21. 21. SD for height; 0.23 (-0.43 to 0.88) vs. -0.53 (-1.01 to -0.00), p<0.0001SD for weight; 0.18 (-0.45 to 0.86) vs. -0.36 (-1.01 to 0.28), p<0.0001Hb conc; 125 (120 to 130) vs. 123 (118 to 127), NSSymptoms: tTG antibody –ve (N=4285 questionnaires) compared with IgA-EMA +ve (N=42): at age 6.75yrs (95% CI):Any diarrhoea; 1450 (34%) vs. 21 (50%), OR 1.96 (1.06 to 3.59), no overall difference in the number of episodes of diarrhoeaAny vomiting; 1933 (45%) vs. 23 (55%), OR 1.47 (0.80 to 2.71)Any stomach pains; 2557 (60%) vs. 28 (66%), OR 1.35 (0.71 to 2.57)Any constipation; 435 (10%) vs. 6 (14%), OR 1.48 (0.62 to 3.52)≥3 GI symptoms; 931 (22%) vs. 17 (40%), OR 2.45 (1.33 to 4.5)Author comment: those with IgA-EMA shorter by more than 0.76 SD scores and lighter by 0.54 SD scores, this equates to about 9mths growth and weight gain in anaverage child around this age.Reference Study Number Patient characteristics Intervention Comparison Length of Outcome Source type/ of follow-up measures of Evidence patients funding levelBizzaro et al Cohort N=105 Inclusion: patients with primary biliary IgA anti-tTG 3 +ve for anti-tTG Not(2006) Low cirrhosis, N=91 female, N=14 male, mean (ELISA, 6 tested for statedspecificity of age 63yrs (range 39 to 94yrs), diagnosis methods)(2anti-tissue Adults based on lab findings, the presence of human IgA EMAtransglutami anti-mitochondrial antibodies and liver recombinant, IgG EMAnase histology, none had clear symptoms of 1human (ME)antibodies in Italy CD placenta, 1patients with human +ve EMAprimary (control group: N=40 with CD and N=40 erythrocytes, 2 advised biopsybiliary healthy subjects were also tested with all GP liver)cirrhosis the kits) +ve anti-tTG IgG anti-tTG and –ve EMA, (ELISA 3 kits)(2 HLA testing human recombinant, 1 human red blood cells)Effect size: (CI 95%)N=28/105 (26.7%) IgA anti-tTG +ve; N=6/105 (5.7%) IgG anti-tTG +ve; in at least one of the 6 ELISA methods3 Tests performed in a single lab according to the manufacturer’s instructions, including indicated cut-off levelsNICE clinical guideline 86 Coeliac disease: appendix 6.6 Page 21 of 136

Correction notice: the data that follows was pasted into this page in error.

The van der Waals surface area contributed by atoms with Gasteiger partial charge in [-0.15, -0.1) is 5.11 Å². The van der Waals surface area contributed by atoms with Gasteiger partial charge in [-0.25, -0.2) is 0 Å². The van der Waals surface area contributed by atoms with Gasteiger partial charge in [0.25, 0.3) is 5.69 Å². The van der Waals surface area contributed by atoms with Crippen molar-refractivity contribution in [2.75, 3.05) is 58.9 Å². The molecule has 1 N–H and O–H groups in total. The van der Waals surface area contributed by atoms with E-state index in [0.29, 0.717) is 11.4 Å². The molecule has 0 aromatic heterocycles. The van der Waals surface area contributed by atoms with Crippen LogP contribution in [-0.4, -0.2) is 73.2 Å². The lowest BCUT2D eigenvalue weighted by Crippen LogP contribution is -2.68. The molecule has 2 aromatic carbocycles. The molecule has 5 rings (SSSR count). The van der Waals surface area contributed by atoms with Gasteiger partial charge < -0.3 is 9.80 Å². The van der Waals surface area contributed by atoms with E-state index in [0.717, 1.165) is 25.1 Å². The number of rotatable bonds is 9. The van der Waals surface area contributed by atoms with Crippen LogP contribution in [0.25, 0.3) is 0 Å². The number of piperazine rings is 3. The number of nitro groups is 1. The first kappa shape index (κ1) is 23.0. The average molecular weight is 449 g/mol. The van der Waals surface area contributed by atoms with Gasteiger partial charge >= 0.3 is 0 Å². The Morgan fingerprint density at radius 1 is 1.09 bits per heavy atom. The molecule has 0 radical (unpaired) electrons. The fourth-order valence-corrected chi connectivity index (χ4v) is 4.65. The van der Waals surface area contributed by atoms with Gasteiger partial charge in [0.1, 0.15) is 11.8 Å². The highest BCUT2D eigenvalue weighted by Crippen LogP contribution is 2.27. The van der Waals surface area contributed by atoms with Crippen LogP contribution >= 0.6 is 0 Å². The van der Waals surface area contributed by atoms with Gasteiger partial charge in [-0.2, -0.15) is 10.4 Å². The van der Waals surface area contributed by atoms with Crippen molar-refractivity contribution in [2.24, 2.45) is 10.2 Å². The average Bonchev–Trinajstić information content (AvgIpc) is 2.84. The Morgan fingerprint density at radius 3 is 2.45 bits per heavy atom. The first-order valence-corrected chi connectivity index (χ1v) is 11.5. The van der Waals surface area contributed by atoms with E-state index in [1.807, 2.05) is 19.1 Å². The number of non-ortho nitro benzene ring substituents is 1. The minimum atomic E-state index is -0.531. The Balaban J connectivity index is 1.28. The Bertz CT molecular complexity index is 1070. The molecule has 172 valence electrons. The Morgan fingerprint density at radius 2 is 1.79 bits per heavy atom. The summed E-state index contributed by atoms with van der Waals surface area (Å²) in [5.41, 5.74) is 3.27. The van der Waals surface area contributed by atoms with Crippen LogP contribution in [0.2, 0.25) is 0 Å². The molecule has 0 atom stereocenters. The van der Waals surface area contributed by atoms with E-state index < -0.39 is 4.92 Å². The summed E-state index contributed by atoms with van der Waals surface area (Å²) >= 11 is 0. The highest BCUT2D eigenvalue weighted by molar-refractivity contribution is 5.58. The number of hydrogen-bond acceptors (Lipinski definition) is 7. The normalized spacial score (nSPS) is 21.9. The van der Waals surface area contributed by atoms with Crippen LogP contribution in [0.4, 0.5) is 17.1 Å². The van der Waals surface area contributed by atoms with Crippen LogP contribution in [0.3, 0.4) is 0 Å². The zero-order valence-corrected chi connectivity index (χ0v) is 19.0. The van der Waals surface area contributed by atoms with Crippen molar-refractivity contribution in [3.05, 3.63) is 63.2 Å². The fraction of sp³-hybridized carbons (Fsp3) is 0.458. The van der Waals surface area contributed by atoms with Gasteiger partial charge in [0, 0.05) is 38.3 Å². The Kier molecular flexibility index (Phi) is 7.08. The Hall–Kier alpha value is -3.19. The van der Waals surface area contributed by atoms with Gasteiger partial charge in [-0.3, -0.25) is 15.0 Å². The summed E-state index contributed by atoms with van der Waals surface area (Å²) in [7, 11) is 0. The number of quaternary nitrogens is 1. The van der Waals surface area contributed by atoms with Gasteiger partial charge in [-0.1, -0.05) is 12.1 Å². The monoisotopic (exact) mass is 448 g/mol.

22. 22. Agreement low, N=7/28 showed reactivity with only 1 method, N=12 with 2 methods, N=2 with 3 methodsOnly N=4 were +ve with all methods, N=3 were +ve with 5 methodsFor IgG the N=6 +ve were each with only 1 methodN=2/28 were IgA EMA +ve, N=2 biopsied both CDN=0/6 were IgG EMA +veHLA determined in N=24/26 tTG+ve and EMA –ve, N=5 HLA +ve, N=4 biopsiedIgA tTG, specificity range; 82.5% to 97.1%IgG tTG, specificity range; 95.1% to 100%Reference Study Number Patient characteristics Intervention Comparison Length of Outcome Source type/ of follow-up measures of Evidence patients funding levelBottaro G, N=1026 Inclusion: all subclinical/silent patients NotCataldo F, with celiac disease in 42 centres statedRotolo N, Mixed diagnosed between 1990 and 1994,Spina M, N=382 adults (mean age 24.4±12.5,Corazza Italy N=271 females, 70.9%, N=111 males,GR. The 29.1%), N=644 children (mean ageclinical 7.7±4.2, N=431 females, 66.9%, N=213pattern of males, 33.1%)subclinical/silent celiacdisease: ananalysis on1026consecutivecases.AmericanJournal ofGastroenterology1999;94:691-6NICE clinical guideline 86 Coeliac disease: appendix 6.6 Page 22 of 136